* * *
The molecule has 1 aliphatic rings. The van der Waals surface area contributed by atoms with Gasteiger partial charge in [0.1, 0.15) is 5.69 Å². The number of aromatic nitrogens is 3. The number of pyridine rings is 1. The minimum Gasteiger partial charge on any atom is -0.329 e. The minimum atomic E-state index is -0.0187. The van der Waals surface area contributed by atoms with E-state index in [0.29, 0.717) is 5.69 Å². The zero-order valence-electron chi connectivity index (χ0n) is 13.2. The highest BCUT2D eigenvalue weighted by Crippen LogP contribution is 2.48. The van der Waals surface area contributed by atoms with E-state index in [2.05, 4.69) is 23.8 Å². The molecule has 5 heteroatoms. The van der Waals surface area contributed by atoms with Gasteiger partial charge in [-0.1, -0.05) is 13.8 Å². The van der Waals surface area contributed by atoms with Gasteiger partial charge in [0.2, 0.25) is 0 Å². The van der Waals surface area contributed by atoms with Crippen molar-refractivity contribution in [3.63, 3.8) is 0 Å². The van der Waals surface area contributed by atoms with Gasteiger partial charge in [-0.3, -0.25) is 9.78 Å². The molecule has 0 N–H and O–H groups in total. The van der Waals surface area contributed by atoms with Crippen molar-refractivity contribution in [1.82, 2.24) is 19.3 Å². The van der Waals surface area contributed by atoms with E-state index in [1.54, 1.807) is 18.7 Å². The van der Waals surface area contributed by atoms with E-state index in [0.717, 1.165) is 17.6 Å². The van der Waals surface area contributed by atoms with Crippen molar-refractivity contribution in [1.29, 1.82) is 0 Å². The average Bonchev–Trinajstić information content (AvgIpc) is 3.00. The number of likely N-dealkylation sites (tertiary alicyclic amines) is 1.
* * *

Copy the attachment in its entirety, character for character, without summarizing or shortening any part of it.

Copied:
The molecule has 1 aliphatic rings. The van der Waals surface area contributed by atoms with Gasteiger partial charge in [0.1, 0.15) is 5.69 Å². The number of aromatic nitrogens is 3. The number of pyridine rings is 1. The minimum Gasteiger partial charge on any atom is -0.329 e. The minimum atomic E-state index is -0.0187. The van der Waals surface area contributed by atoms with E-state index in [0.29, 0.717) is 5.69 Å². The zero-order valence-electron chi connectivity index (χ0n) is 13.2. The highest BCUT2D eigenvalue weighted by Crippen LogP contribution is 2.48. The van der Waals surface area contributed by atoms with E-state index in [2.05, 4.69) is 23.8 Å². The molecule has 5 heteroatoms. The van der Waals surface area contributed by atoms with Gasteiger partial charge in [-0.1, -0.05) is 13.8 Å². The van der Waals surface area contributed by atoms with Gasteiger partial charge in [0.2, 0.25) is 0 Å². The van der Waals surface area contributed by atoms with Crippen molar-refractivity contribution in [3.63, 3.8) is 0 Å². The van der Waals surface area contributed by atoms with Gasteiger partial charge in [-0.3, -0.25) is 9.78 Å². The molecule has 0 N–H and O–H groups in total. The van der Waals surface area contributed by atoms with Crippen molar-refractivity contribution in [1.82, 2.24) is 19.3 Å². The van der Waals surface area contributed by atoms with E-state index in [1.54, 1.807) is 18.7 Å². The van der Waals surface area contributed by atoms with E-state index in [0.717, 1.165) is 17.6 Å². The van der Waals surface area contributed by atoms with Crippen molar-refractivity contribution in [1.29, 1.82) is 0 Å². The average Bonchev–Trinajstić information content (AvgIpc) is 3.00. The number of likely N-dealkylation sites (tertiary alicyclic amines) is 1.